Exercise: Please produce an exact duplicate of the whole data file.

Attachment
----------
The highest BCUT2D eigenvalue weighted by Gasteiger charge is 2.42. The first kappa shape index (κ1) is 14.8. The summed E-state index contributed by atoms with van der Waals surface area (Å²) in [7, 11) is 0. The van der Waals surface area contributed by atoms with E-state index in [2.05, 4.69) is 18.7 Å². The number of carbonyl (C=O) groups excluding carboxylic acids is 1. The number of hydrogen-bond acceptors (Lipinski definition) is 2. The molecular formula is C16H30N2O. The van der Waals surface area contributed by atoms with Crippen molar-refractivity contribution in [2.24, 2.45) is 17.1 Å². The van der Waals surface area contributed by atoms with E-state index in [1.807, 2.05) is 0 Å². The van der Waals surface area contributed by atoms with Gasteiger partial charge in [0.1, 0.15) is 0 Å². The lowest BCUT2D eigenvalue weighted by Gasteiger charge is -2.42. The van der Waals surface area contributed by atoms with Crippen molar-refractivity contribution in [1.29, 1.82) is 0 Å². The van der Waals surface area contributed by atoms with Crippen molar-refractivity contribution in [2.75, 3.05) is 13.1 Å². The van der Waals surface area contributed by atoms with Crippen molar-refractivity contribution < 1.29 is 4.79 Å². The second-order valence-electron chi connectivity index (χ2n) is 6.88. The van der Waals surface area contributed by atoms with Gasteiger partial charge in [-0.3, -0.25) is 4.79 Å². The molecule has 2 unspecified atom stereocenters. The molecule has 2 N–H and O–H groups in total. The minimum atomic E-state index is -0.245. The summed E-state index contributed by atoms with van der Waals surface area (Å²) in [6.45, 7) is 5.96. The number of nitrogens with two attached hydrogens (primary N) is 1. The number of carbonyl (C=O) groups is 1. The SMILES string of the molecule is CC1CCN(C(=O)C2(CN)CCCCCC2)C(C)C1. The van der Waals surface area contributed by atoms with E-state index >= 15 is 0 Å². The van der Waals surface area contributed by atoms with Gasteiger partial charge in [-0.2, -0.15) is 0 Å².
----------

The highest BCUT2D eigenvalue weighted by Gasteiger charge is 2.42. The first kappa shape index (κ1) is 14.8. The summed E-state index contributed by atoms with van der Waals surface area (Å²) in [7, 11) is 0. The van der Waals surface area contributed by atoms with E-state index in [2.05, 4.69) is 18.7 Å². The number of carbonyl (C=O) groups excluding carboxylic acids is 1. The number of hydrogen-bond acceptors (Lipinski definition) is 2. The molecular formula is C16H30N2O. The van der Waals surface area contributed by atoms with Crippen molar-refractivity contribution in [2.24, 2.45) is 17.1 Å². The van der Waals surface area contributed by atoms with E-state index in [1.807, 2.05) is 0 Å². The van der Waals surface area contributed by atoms with Gasteiger partial charge in [0.1, 0.15) is 0 Å². The lowest BCUT2D eigenvalue weighted by Gasteiger charge is -2.42. The van der Waals surface area contributed by atoms with Crippen molar-refractivity contribution in [1.29, 1.82) is 0 Å². The van der Waals surface area contributed by atoms with Crippen molar-refractivity contribution in [2.75, 3.05) is 13.1 Å². The van der Waals surface area contributed by atoms with Crippen molar-refractivity contribution < 1.29 is 4.79 Å². The second-order valence-electron chi connectivity index (χ2n) is 6.88. The van der Waals surface area contributed by atoms with Gasteiger partial charge in [-0.3, -0.25) is 4.79 Å². The molecule has 2 unspecified atom stereocenters. The molecule has 2 N–H and O–H groups in total. The minimum atomic E-state index is -0.245. The summed E-state index contributed by atoms with van der Waals surface area (Å²) in [6.45, 7) is 5.96. The number of nitrogens with two attached hydrogens (primary N) is 1. The number of carbonyl (C=O) groups is 1. The SMILES string of the molecule is CC1CCN(C(=O)C2(CN)CCCCCC2)C(C)C1. The van der Waals surface area contributed by atoms with E-state index >= 15 is 0 Å². The van der Waals surface area contributed by atoms with Gasteiger partial charge in [-0.2, -0.15) is 0 Å².